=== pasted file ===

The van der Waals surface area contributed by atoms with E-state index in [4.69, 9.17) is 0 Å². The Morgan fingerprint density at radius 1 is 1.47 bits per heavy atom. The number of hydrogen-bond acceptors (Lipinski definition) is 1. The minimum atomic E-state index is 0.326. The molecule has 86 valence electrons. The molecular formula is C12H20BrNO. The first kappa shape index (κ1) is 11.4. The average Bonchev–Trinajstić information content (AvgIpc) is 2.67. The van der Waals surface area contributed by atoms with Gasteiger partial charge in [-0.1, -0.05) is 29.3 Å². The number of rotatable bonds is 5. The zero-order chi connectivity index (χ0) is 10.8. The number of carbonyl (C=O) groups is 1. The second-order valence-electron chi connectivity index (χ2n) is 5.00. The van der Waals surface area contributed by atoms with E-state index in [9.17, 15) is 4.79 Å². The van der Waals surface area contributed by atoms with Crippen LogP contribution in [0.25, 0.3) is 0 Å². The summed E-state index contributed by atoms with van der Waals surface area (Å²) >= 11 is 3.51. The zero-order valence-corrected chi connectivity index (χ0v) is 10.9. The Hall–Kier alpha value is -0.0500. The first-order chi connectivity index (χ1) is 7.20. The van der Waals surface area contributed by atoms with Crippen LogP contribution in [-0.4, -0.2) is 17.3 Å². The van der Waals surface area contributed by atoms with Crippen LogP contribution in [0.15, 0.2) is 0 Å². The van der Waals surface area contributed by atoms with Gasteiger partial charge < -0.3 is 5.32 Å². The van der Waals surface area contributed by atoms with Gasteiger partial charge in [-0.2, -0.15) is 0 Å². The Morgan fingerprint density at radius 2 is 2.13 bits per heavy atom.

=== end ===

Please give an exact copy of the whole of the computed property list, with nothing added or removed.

The van der Waals surface area contributed by atoms with E-state index in [4.69, 9.17) is 0 Å². The Morgan fingerprint density at radius 1 is 1.47 bits per heavy atom. The number of hydrogen-bond acceptors (Lipinski definition) is 1. The minimum atomic E-state index is 0.326. The molecule has 86 valence electrons. The molecular formula is C12H20BrNO. The first kappa shape index (κ1) is 11.4. The average Bonchev–Trinajstić information content (AvgIpc) is 2.67. The van der Waals surface area contributed by atoms with Gasteiger partial charge in [-0.1, -0.05) is 29.3 Å². The number of rotatable bonds is 5. The zero-order chi connectivity index (χ0) is 10.8. The number of carbonyl (C=O) groups is 1. The second-order valence-electron chi connectivity index (χ2n) is 5.00. The van der Waals surface area contributed by atoms with E-state index in [9.17, 15) is 4.79 Å². The van der Waals surface area contributed by atoms with Crippen LogP contribution in [0.25, 0.3) is 0 Å². The summed E-state index contributed by atoms with van der Waals surface area (Å²) >= 11 is 3.51. The zero-order valence-corrected chi connectivity index (χ0v) is 10.9. The Hall–Kier alpha value is -0.0500. The first-order chi connectivity index (χ1) is 7.20. The van der Waals surface area contributed by atoms with Crippen LogP contribution in [-0.4, -0.2) is 17.3 Å². The van der Waals surface area contributed by atoms with Crippen LogP contribution in [0.15, 0.2) is 0 Å². The van der Waals surface area contributed by atoms with Gasteiger partial charge < -0.3 is 5.32 Å². The van der Waals surface area contributed by atoms with Gasteiger partial charge in [-0.2, -0.15) is 0 Å². The Morgan fingerprint density at radius 2 is 2.13 bits per heavy atom.